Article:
Web 3.0 responds to many of the pressures of modern times such as power being concentrated in the hands of small groups of people. People are rapidly losing faith in large organisations — from corporations to charities — due to a lack of transparency and democracy. This is why blockchain technology is now being leveraged to create DAOs.
What are DAOs?
DAOs, or Decentralised Autonomous Organizations, use blockchain technology to run and make decisions. In traditional organisations, decisions are made top-down, such as by a board of directors. In a DAO, all token-holding community members get to vote on its decisions. Using smart contracts, they can vote on how funds are used and what projects to pursue. This means that both ownership and decision-making of the organization are decentralized. This ensures the decisions made reflect the community’s interests and values rather than only those of the people at the top. The organization is thus freed from the control and corruptibility of a single central authority.
DAOs are automated using smart contracts — pieces of self-executing code stored on the blockchain. The rules for the DAO (who can vote, how many votes to pass a proposal etc.) are stored in these smart contracts. Instead of people interpreting and executing rules, the smart contract does it all. This makes the process of governance straightforward, instant, and tamper-proof. There is little room for human error or tampering and little need for time-consuming bureaucracy.
Smart contract data is stored forever on an uneditable blockchain. This means there is a transparent, public ledger permanently available recording the workings of the DAO. Anyone with the appropriate access can use this to hold the DAO accountable. This level of transparency is new and fosters a sense of trust within the community that old organizations lack.
DAOs are revolutionary in how they allow a community to mobilize, fund, and direct itself. They are being used in innovative ways in diverse industries to achieve various goals.
Venture Capital Funds
VC DAOs allow people to pool money together and fund projects such as business ventures and dApp development. This opens up VC funding to ordinary people eliminating barriers to entry such as the need for capital, geography etc. In short, VC DAOs help democratize funding and investment.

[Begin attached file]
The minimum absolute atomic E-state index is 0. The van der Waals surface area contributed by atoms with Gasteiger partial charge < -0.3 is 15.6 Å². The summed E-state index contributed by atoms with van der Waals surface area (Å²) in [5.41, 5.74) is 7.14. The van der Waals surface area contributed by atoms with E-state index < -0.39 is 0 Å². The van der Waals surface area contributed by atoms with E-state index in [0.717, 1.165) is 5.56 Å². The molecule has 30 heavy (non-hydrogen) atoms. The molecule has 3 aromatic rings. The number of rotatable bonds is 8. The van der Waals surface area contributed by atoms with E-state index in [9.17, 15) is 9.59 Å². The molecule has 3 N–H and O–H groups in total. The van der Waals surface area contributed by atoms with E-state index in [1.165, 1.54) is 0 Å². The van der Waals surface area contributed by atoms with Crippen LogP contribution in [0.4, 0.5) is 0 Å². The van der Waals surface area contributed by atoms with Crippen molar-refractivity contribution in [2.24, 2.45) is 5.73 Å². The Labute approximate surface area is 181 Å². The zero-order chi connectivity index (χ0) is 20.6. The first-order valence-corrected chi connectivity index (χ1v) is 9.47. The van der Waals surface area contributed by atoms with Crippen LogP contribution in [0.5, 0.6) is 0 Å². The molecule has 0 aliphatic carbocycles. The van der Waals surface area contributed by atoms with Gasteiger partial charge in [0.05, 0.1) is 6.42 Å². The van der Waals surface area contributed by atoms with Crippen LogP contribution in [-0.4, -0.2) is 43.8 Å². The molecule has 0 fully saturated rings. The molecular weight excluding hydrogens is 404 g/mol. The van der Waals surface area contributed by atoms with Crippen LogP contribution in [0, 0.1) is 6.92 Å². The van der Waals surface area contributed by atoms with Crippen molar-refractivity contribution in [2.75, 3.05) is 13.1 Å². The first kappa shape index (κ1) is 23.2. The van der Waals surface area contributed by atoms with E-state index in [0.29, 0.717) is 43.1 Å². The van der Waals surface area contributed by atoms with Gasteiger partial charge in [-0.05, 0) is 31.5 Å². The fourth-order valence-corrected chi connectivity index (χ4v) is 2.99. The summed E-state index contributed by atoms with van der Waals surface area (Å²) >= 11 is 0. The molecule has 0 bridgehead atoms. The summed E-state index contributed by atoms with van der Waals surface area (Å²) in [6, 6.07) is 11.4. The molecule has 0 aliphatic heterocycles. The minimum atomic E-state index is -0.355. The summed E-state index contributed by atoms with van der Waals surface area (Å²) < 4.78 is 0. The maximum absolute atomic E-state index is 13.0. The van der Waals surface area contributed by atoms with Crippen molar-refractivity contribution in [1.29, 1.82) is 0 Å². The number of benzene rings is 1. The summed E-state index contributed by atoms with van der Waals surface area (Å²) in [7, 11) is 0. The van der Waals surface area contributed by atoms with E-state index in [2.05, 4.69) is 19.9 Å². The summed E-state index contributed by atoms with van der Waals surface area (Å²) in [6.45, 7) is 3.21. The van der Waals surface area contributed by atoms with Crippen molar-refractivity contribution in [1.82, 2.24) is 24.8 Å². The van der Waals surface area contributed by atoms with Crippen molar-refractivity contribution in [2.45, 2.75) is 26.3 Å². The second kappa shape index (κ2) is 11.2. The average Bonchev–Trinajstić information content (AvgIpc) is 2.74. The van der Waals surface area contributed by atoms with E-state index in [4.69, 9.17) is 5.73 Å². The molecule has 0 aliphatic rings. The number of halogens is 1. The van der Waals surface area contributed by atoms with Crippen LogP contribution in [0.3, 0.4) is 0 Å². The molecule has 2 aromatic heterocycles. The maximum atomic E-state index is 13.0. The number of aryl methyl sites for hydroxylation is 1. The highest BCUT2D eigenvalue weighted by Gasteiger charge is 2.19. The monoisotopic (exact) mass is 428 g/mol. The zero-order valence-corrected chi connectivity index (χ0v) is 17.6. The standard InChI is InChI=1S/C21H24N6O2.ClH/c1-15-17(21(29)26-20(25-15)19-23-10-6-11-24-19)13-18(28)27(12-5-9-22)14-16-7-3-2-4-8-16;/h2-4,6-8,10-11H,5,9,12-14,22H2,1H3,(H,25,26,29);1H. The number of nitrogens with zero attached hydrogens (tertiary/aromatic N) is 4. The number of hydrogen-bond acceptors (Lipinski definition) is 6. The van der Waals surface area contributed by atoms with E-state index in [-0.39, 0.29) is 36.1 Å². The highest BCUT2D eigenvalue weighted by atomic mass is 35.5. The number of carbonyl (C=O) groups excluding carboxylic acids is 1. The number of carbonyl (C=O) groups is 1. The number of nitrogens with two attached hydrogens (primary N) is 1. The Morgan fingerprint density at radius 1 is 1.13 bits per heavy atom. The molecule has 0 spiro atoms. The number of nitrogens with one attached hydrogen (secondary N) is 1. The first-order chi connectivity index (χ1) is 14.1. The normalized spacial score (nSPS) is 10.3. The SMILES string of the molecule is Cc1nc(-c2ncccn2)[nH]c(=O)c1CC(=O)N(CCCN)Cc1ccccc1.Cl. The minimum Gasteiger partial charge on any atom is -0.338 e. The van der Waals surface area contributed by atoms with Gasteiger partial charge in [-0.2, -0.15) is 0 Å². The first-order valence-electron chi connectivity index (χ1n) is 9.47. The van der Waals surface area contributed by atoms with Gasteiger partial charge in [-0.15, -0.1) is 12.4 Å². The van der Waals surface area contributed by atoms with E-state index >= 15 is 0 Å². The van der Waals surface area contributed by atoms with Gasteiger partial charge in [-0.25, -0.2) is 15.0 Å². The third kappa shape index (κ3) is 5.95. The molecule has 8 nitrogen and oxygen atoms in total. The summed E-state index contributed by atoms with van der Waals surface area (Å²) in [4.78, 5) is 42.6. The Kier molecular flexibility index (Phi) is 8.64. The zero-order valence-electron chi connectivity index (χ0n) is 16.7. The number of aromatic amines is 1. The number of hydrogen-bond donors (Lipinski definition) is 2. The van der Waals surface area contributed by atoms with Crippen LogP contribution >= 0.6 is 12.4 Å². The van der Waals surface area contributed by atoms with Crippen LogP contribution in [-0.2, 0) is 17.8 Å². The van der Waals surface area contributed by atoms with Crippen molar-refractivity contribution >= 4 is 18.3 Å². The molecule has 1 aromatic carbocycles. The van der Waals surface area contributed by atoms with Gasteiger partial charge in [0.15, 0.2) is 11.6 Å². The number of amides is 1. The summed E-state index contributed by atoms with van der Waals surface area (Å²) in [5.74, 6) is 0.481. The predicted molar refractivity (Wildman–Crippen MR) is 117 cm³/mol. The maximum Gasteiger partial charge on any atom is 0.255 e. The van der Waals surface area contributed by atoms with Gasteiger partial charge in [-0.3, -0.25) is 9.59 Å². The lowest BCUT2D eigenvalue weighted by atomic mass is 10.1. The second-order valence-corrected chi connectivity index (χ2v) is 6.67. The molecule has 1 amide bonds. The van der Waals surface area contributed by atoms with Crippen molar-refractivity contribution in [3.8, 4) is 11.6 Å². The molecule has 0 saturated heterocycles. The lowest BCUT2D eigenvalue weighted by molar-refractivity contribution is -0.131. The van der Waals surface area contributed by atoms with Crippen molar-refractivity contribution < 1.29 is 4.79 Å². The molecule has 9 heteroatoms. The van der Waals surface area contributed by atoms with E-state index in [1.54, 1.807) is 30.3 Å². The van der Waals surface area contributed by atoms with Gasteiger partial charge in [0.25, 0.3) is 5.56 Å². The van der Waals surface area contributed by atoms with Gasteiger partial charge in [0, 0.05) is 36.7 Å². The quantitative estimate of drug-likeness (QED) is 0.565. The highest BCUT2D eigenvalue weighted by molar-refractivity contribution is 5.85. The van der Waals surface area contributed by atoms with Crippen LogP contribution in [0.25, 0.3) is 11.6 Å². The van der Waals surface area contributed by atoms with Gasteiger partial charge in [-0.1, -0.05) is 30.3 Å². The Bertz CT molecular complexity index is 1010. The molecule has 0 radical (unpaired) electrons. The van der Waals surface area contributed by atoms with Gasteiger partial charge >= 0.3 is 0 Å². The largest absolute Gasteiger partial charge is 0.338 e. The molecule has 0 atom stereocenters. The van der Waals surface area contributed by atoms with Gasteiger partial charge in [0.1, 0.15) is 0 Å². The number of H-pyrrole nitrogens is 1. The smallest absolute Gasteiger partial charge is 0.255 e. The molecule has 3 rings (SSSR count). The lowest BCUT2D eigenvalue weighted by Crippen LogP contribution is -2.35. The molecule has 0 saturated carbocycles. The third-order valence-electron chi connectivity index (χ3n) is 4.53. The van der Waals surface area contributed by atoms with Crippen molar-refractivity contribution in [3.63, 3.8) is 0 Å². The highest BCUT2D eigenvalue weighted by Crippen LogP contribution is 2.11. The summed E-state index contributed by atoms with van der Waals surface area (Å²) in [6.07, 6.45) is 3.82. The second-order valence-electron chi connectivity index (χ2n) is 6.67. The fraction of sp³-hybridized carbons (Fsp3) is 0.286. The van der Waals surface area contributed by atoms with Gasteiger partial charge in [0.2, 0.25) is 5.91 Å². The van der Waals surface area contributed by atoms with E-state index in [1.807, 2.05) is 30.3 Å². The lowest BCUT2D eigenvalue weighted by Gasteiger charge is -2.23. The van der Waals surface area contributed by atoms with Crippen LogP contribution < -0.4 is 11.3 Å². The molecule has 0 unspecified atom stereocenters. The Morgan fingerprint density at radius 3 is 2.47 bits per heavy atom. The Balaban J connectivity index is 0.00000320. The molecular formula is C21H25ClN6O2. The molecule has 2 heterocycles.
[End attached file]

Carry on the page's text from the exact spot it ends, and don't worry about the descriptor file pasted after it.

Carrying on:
Voting ensures the projects pursued align with the goals and values of the community that funds them. Blockchain’s transparency and security mean little risk of funds being misused or misappropriated.
Think Patreon, but one step further. Patreon created the subscription-based model that allows ordinary people to fund creators and projects independently. DAOs allow the same kind of funding, but also give people the ability to make decisions about the project. Whether this means funding a new videogame or a community centre is up to the token holders. Integration with other Web 3.0 technologies such as NFTs also creates a reward system for those who fund projects.
Raising Charitable Funds
This decentralized model also allows for a different approach to charity. Instead of large organizations controlling funds and their use, DAOs create a more grassroots approach. Rather than relying on external help, communities can raise, control, and distribute funds independently and democratically. This empowers communities to use their understanding of their own issues to create the solutions that fit them best. Unprecedented trust can be created through the transparency offered by a DAO.
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Metaverse and dApp Governance
For Web 3.0 ventures, decentralization is more than a buzzword — it is a core value. This is why more and more Web 3.0 native companies (Metaverse and dApp creators for example) are shifting to the DAO governance model. This means their platforms will be built with the community’s needs at the forefront. It also creates a sense of community and ownership that makes the venture collaborative and social rather than just economic.
The Road Ahead
There are still several challenges facing DAOs in the real world. Firstly, the level of technical expertise involved in setting up a DAO and its smart contracts can be a barrier to entry. But, as the world at large shifts towards Web 3.0 and more developers crop up, this will resolve itself.
Then, there is the issue that voting is tied to holding tokens. It remains up to the creators of the DAO to ensure that the token price and number of tokens required to vote do not compromise its diversity and decentralization.
And although smart contracts are great at enforcing their rules, vulnerabilities in the initial contract can compromise security. Every new technology has a learning curve, and learning how to create watertight smart contracts will be a part of this.
DAOs are still a nascent technology and don’t have the benefit of experience that traditional organizations do. However, the values they make possible — decentralization, transparency, and community — are important. Given time and investment, DAOs have the potential to transform commerce and culture.